A cult author of supernatural stories and a master of “quiet” horror, British reverend M.R. James still represents an inspiration and a model for modern writers of elegant, classy dark fiction.
A previous volume of “The Ghosts & Scholars Book of Shadows” attained critical acclaim by assembling a number of delightful new tales intended as prequels or sequels to some of the most famous M.R. James stories. Encouraged by the extraordinary success of the first book, editor Rosemary Pardoe and publisher Robert Morgan have produced a second volume of similar material.
The present anthology features twelve brand new Jamesian stories penned mostly by British authors (after all, M.R. James was a Briton himself and the atmosphere surroundings his body of work is unequivocally British).
If you’re afraid that the bulk of the included material is represented by mere Jamesian pastiches rest assured that this is not the case. The contributing writers did a great job, getting inspiration by the M.R. James stories but developing plots and characters in their own ways.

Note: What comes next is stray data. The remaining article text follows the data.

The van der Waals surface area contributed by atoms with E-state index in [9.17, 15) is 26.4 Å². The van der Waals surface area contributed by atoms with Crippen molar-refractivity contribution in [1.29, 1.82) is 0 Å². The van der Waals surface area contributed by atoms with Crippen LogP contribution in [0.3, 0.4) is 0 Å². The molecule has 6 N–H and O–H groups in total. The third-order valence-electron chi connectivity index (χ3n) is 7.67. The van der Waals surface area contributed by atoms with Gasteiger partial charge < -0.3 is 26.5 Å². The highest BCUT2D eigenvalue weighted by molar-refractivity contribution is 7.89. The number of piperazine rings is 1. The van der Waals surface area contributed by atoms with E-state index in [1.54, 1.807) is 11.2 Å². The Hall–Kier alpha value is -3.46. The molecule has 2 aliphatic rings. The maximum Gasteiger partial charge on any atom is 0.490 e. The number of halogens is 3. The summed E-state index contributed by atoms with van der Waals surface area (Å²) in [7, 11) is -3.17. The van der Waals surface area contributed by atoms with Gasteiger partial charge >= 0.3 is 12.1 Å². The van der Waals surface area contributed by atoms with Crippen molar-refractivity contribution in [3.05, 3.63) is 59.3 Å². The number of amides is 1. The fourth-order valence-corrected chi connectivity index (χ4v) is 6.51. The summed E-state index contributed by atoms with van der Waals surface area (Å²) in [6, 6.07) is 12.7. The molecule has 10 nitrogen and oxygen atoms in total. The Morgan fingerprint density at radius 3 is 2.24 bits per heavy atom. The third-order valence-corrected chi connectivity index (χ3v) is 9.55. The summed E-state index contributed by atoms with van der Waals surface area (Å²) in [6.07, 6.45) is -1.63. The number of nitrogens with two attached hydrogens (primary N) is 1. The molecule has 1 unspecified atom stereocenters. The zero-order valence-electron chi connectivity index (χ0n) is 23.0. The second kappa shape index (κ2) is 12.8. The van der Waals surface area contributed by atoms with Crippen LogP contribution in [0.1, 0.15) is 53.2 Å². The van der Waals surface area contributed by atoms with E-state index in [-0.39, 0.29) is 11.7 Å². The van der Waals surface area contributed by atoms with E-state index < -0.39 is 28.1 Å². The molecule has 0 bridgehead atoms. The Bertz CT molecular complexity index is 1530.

Among a bunch of good stories, some really stand out.
“The Sands o’ Dee” by Peter Bell is the painstaking report of dark events from a foggy past, in the true Jamesian manner of a devoted antiquarian, while “11334” by C.E. Ward is an excellent, traditional ghost story about a haunted property, told in a refined narrative style, but apt to elicit a lot of shudders.
Reggie Oliver contributes the powerful “Absalom”, a spellbinding tale of debauchery, damnation and vengeance from the other side of the grave.
In the truly Jamesian tale, “The Desecrator” by Derek John, an ancient family curse brought about by necromancy affects the last descendant of a disreputable family .
Helen Grant’s very horrific “The Third Time” revolves around an unlucky inheritance including the burden of a deadly legacy.
Published in a limited edition of 325 copies, this delicious book will greatly please any fan of horror fiction based on subtle disquiet rather than gore and violence.